As early as 1986, the average fare collected by ANA was ¥22 (20 cents) per passenger-kilometer, which would have produced a Tokyo-Osaka ticket price of ¥8,866 ($80), or about half the standard price according to MOT's formula. Actual revenues fell in the early 1990s. By 1999, JAL's average price was around ¥15 (14 cents) per passenger-kilometer and ANA's about ¥2 (2 cents) higher. Such differences might be due to variations in route structures or to a carrier's ability to attract more business customers willing to pay for first-class seats. ANA, for example, flies more high-cost routes with fewer passengers and less competition. The other striking feature of Figure 1 is that the fares of Japan's two biggest carriers are nearing those of American airlines.
Figure 2 presents the same type of information for international yields. In this case, however, American revenues are converted into yen using exchange rates rather than purchasing power parity. Japanese carriers competing in international markets may earn dollars, but they have to convert those to yen based on actual exchange rates. Consequently, such a comparison shows the real competitive pressures confronting JAL and ANA. The remarkable development evident here is the convergence of Japanese and American prices. Although this fact does not necessarily reveal anything about relative efficiencies, it does underscore the vicious competition in the international aviation market.
With falling prices as a backdrop, MOT introduced in April 1996 a new fare structure based on the notion of standardized costs just like all its pricing schemes since 1970. Published fares could be as much as 25 percent below the standard, which acted as a price cap. Even if a carrier reduced its standard fares by the maximum 25 percent, though, the results still would be considerably above the average fare actually collected. Nonetheless, this approach permitted discounts on a much broader and deeper scale, including time-of-day and time-of-year discounting, advance-purchase discounts and group discounts. Individuals who booked directly with airlines rather than through travel agents could receive discounts of up to 50 percent, but they also paid the maximum fares for travel during Golden Week (which extends from late April through early May) and at other peak times.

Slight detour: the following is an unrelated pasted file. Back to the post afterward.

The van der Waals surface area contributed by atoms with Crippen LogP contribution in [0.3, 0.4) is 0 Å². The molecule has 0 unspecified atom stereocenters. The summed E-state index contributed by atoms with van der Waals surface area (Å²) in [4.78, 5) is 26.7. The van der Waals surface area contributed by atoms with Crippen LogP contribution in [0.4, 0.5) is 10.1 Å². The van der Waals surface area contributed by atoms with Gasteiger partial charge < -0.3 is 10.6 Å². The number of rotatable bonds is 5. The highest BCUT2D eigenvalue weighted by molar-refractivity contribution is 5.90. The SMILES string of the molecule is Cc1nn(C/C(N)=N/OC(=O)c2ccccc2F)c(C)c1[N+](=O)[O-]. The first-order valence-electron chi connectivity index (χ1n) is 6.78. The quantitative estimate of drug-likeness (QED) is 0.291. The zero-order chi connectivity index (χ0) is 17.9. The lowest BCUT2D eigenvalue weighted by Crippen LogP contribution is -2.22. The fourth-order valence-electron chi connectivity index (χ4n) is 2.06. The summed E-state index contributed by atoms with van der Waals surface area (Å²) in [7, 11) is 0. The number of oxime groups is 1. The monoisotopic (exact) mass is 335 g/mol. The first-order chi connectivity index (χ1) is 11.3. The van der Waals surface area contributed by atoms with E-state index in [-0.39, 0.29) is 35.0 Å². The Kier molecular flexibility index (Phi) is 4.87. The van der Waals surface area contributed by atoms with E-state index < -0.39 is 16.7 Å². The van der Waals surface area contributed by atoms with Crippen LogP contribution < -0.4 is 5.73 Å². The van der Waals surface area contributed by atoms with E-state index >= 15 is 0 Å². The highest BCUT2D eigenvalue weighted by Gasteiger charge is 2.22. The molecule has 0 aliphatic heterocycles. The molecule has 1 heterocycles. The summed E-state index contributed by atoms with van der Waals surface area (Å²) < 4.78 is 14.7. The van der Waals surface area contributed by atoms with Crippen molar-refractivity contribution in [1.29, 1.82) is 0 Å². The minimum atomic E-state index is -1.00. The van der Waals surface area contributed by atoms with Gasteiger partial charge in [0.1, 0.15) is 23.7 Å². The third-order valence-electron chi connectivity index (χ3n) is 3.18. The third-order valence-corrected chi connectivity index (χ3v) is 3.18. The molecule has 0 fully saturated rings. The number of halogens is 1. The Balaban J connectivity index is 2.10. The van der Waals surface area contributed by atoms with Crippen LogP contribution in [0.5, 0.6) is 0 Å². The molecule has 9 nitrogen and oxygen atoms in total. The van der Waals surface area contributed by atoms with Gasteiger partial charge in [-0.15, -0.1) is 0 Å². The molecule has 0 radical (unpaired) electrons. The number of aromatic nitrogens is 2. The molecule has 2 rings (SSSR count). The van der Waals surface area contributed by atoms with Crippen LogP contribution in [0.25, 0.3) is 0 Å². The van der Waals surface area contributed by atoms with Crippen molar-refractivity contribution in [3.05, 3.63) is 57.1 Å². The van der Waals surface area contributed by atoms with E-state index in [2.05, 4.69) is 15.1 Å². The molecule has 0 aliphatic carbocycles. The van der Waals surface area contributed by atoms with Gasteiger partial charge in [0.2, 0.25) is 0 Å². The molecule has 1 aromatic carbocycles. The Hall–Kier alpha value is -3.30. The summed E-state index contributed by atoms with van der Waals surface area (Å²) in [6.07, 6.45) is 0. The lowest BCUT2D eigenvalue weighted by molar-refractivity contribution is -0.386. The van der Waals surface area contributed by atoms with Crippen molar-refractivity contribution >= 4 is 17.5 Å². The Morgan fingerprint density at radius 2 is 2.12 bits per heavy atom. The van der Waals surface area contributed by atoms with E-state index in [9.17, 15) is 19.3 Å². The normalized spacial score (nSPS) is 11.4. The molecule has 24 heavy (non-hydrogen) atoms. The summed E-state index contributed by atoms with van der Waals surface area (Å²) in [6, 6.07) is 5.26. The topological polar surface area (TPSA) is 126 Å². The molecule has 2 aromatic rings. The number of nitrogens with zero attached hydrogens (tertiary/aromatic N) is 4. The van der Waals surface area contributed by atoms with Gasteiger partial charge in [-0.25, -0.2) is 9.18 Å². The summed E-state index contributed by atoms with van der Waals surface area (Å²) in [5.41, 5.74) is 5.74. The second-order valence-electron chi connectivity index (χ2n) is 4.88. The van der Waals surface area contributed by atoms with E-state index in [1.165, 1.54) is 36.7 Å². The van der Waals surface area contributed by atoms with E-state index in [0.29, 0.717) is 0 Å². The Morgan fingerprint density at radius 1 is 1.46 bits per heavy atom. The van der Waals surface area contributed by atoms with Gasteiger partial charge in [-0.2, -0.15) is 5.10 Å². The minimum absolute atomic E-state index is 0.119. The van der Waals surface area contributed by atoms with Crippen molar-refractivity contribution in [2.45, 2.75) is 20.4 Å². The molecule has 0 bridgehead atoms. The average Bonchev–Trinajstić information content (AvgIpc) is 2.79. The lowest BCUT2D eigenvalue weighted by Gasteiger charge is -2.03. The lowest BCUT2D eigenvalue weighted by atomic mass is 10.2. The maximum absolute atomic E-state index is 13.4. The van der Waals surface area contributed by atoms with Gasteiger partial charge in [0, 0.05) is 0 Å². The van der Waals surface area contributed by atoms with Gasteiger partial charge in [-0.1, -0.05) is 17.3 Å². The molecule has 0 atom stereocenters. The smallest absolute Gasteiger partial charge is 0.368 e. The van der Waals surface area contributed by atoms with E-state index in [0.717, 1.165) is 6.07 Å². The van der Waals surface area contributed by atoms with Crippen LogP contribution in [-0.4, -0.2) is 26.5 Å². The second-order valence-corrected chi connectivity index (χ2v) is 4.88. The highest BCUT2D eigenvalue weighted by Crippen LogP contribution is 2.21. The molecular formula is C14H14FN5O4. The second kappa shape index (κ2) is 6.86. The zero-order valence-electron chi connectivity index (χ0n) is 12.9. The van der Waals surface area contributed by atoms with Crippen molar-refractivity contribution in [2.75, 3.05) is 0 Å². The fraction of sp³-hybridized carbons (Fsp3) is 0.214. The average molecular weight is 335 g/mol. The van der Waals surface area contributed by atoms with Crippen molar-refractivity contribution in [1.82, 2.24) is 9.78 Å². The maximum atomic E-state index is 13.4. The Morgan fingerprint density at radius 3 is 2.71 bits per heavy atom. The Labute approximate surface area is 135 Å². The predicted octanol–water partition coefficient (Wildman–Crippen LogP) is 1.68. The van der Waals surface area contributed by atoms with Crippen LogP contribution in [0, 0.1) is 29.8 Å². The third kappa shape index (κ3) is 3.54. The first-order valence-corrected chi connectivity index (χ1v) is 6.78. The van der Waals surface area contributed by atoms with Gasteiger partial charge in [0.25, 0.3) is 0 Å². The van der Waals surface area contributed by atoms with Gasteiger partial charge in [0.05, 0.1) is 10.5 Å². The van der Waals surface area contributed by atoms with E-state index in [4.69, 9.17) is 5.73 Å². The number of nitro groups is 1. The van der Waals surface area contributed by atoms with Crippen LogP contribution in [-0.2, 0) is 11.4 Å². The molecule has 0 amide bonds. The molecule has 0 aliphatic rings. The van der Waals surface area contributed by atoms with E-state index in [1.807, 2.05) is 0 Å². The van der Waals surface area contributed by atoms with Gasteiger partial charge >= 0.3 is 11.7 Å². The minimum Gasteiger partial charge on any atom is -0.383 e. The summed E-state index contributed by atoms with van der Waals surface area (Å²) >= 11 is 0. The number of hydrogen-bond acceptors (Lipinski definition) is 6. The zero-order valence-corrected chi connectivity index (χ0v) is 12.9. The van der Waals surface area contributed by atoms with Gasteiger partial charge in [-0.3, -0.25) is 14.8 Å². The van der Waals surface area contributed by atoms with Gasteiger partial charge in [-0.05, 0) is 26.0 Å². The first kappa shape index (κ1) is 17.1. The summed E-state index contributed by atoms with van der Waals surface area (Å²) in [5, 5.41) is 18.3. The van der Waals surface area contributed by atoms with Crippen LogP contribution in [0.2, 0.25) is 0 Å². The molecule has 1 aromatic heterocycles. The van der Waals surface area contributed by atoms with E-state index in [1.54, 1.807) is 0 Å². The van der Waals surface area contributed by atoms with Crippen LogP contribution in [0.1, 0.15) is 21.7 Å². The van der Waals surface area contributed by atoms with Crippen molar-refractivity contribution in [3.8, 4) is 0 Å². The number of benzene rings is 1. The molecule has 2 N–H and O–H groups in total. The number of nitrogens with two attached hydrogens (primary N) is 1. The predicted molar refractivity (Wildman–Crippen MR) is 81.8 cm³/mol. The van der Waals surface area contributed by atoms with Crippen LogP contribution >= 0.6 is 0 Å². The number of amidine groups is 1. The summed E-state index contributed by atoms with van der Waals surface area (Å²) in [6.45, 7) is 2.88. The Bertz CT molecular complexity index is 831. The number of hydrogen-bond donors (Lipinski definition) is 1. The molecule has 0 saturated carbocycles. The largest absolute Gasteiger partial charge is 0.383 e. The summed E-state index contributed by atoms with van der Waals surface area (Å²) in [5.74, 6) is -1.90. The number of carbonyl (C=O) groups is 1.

The Japanese media treated the new fares as price increases because the average standard fare rose by about 1 percent. Surprisingly, news accounts said little about the availability of discounts and mentioned nothing about the fact that actual fares typically were only about half the list prices. Even Japan's leading business newspaper, Nihon Keizai Shimbun, headlined the change and began its story with the assertion, "[r]ather than deflate prices, deregulation of airline ticket prices in Japan is sending sky-high fares even further aloft."11 A respected U.S. aviation magazine went along with this story, quoting the statement, "Japan has never had fare competition until now. ... Domestic ticket prices have not changed since 1982, a JAL official noted."12 What these perceptions had in common was confusion between list prices and transaction prices. According to industry experts, 30 percent to 50 percent of passengers were flying in 1996 at prices considerably below list, yet somehow this widespread practice escaped the media's notice.
Travel agents took note, however, since the new discount fares offered directly to individuals by airlines could be even lower than the group fares arranged by travel companies. Such a shift in pricing power obviously benefited JAL and ANA. By selling tickets directly to passengers, the airlines could avoid paying commissions. And, since at that time, 70 percent to 80 percent of all tickets were sold through travel agents, reducing these numbers would strengthen carriers' bottom lines.
One problem with the individual discounts offered by the airlines, though, was that their numbers were small and no one, not even travel agencies, knew how many were available. In addition, these fares came with restrictions that limited their applicability. Group discounts through travel agencies that later were resold to individuals had greater appeal to some customers. Taking advantage of group discounts, the travel service units of 15 major firms, including Nippon Steel Corp., Nippon Telegraph and Telephone Corp. and Honda Motor Co., Ltd., teamed up with Japan's largest discount travel company, H.I.S. Co., Ltd., to purchase domestic and international tickets. These were made available to company employees as well as sold to the general public.13
New pricing pressures emerged in January 1998, when the United States and Japan concluded a far-reaching agreement that removed all restrictions on transpacific flights by two passenger airlines and one all-cargo carrier from each country.14 The pact also granted these companies liberal or unrestricted rights to fly beyond the other country to regional markets. Equally important, as many as four other U.S. airlines were permitted to fly up to 90 new weekly passenger frequencies to Japan. Moreover, two new entrants providing passenger service were to be allowed in the market from each side, one immediately and another by 2000.